When it comes to anonymity, there are two opposing camps: Facebook and 4chan. Facebook is a walled fortress with strict identity guidelines. 4chan is the wild west with its users always reinventing themselves. Zuckerberg and ‘moot’ are philosophically at odds with each other. While speaking at SXSW, ‘moot’ put the differences between him and Zuckerberg beautifully:
Mark Zuckerberg has said that anonymity represents a lack of authenticity, but I would counter that anonymity is authenticity.
This quote is great! However, I’m not sure that ‘moot’ uses authenticity in the same sense that Mark does. I’m sure everyone already figured that but I want to look at it a little more.
When Mark talks about authenticity, he’s not talking about authenticity of being but verification of being X. When a webpage asks you to sign up using Facebook credentials they can be sure, to a certain degree, that you are who you say you are. There is value to having verification in the world. It allows startups avoid things that they would otherwise have to deal with (bots, multiple accounts, blah, blah).
moot is talking about authenticity in being. He believes that the freedom of being anonymous allows people to express themselves. If you look at the talk over at TechCrunch about their switch to Facebook comments you see that they have killed the trolls. Posts that would normally get hundreds of comments now receive a dozen. Some of their readers just don’t want to verify themselves because the posts are connected to their real identity*.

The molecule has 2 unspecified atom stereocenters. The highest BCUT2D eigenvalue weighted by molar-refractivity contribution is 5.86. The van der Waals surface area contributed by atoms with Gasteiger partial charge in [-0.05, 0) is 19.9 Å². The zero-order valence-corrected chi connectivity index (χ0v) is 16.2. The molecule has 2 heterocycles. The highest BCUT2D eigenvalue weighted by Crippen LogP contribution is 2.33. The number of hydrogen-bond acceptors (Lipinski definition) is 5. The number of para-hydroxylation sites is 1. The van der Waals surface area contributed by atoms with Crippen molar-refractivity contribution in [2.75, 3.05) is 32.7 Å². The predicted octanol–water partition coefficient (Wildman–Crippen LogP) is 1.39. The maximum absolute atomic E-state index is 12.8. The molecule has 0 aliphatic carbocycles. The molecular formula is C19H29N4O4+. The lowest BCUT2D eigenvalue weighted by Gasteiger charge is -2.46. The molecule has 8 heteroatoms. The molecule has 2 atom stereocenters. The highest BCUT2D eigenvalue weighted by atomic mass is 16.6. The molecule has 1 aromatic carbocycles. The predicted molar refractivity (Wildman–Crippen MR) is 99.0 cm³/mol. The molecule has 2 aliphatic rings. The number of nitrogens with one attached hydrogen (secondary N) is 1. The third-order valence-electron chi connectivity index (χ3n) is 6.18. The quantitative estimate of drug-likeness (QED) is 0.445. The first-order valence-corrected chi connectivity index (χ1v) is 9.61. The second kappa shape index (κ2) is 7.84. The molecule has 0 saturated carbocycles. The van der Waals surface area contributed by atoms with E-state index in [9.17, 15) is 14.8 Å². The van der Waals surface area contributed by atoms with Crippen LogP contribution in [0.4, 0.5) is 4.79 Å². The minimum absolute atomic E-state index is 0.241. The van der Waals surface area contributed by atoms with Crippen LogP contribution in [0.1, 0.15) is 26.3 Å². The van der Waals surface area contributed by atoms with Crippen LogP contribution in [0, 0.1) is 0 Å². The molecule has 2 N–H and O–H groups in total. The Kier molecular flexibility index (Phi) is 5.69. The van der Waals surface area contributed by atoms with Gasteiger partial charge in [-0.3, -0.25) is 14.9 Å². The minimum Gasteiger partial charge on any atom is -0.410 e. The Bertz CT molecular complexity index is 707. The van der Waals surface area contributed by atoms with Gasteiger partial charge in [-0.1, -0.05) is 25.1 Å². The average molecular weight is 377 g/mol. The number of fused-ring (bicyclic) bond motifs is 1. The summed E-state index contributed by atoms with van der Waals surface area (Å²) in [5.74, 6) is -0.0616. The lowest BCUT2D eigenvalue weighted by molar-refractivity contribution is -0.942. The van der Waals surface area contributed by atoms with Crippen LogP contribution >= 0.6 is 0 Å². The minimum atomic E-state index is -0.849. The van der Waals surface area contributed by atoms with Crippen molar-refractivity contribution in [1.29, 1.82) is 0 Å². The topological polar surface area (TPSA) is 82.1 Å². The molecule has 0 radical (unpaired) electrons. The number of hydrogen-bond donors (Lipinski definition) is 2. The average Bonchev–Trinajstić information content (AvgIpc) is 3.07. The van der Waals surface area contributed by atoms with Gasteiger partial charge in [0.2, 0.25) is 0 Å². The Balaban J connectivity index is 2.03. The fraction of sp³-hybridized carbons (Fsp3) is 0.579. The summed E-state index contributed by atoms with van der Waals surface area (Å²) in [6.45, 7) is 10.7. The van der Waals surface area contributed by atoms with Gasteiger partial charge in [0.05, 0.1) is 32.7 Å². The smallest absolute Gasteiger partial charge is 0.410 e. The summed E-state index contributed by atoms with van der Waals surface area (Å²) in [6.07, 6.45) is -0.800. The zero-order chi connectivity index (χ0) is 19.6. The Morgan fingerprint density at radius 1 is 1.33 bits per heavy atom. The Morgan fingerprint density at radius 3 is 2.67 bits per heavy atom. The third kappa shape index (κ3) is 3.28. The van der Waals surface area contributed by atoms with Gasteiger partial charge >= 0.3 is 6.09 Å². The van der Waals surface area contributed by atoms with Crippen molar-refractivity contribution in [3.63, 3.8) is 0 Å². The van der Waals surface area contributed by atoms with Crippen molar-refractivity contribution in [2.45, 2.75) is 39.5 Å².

Mark and moot aren’t speaking the same language. Mark is interested in identity verification and moot is interested in authenticity of being.
*I have already mentioned that they’re not speaking about the same thing but it doesn’t mean that the concepts aren’t related. Mark has, in a sense, brought social norms and customs to the web. That means that you won’t do something that you wouldn’t do in the physical world. Being authentic, according to Mark, is acting like you would in the physical world.
In a related note, this might be a big reason TechCrunch (and others?) have seen such drops in comments. When someone insults you work in the world you are personally offended. In the same way, when you comment using Facebook credentials that comment is connected to your being. Ridicule is tied to the entity creating it.
I’d like to leave it off by paraphrasing something I read moot said: On 4chan people can create something and it may catch on or it may not. In the end, it’s not the user who get’s lauded, it’s the meme. On 4chan the memes are the focus. [If someone could help with a link, that’d be great!]